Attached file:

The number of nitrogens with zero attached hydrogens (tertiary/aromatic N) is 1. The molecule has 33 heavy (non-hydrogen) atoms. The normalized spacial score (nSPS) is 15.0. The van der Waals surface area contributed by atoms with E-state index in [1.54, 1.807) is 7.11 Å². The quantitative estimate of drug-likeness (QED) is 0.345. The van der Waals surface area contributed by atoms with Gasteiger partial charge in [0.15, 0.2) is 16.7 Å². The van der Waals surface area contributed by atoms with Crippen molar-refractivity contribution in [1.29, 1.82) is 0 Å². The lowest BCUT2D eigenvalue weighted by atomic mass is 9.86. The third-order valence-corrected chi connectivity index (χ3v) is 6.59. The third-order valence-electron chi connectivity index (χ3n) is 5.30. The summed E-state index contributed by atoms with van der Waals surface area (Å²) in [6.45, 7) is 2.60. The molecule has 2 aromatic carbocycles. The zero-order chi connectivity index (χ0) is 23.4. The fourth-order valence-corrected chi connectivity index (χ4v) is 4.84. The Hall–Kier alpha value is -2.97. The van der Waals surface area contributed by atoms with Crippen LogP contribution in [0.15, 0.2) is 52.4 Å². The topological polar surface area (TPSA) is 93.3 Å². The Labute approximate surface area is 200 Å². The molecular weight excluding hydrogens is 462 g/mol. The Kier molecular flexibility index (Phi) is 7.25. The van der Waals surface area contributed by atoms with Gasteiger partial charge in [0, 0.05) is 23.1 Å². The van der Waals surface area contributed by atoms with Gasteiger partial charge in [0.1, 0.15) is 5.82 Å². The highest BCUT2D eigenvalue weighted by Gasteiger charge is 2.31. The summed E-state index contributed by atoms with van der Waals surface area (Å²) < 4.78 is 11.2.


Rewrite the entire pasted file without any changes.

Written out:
The number of nitrogens with zero attached hydrogens (tertiary/aromatic N) is 1. The molecule has 33 heavy (non-hydrogen) atoms. The normalized spacial score (nSPS) is 15.0. The van der Waals surface area contributed by atoms with E-state index in [1.54, 1.807) is 7.11 Å². The quantitative estimate of drug-likeness (QED) is 0.345. The van der Waals surface area contributed by atoms with Gasteiger partial charge in [0.15, 0.2) is 16.7 Å². The van der Waals surface area contributed by atoms with Crippen molar-refractivity contribution in [1.29, 1.82) is 0 Å². The lowest BCUT2D eigenvalue weighted by atomic mass is 9.86. The third-order valence-corrected chi connectivity index (χ3v) is 6.59. The third-order valence-electron chi connectivity index (χ3n) is 5.30. The summed E-state index contributed by atoms with van der Waals surface area (Å²) in [6.45, 7) is 2.60. The molecule has 2 aromatic carbocycles. The zero-order chi connectivity index (χ0) is 23.4. The fourth-order valence-corrected chi connectivity index (χ4v) is 4.84. The Hall–Kier alpha value is -2.97. The van der Waals surface area contributed by atoms with Crippen LogP contribution in [0.15, 0.2) is 52.4 Å². The topological polar surface area (TPSA) is 93.3 Å². The Labute approximate surface area is 200 Å². The molecular weight excluding hydrogens is 462 g/mol. The Kier molecular flexibility index (Phi) is 7.25. The van der Waals surface area contributed by atoms with Gasteiger partial charge in [0, 0.05) is 23.1 Å². The van der Waals surface area contributed by atoms with Gasteiger partial charge in [0.1, 0.15) is 5.82 Å². The highest BCUT2D eigenvalue weighted by Gasteiger charge is 2.31. The summed E-state index contributed by atoms with van der Waals surface area (Å²) < 4.78 is 11.2.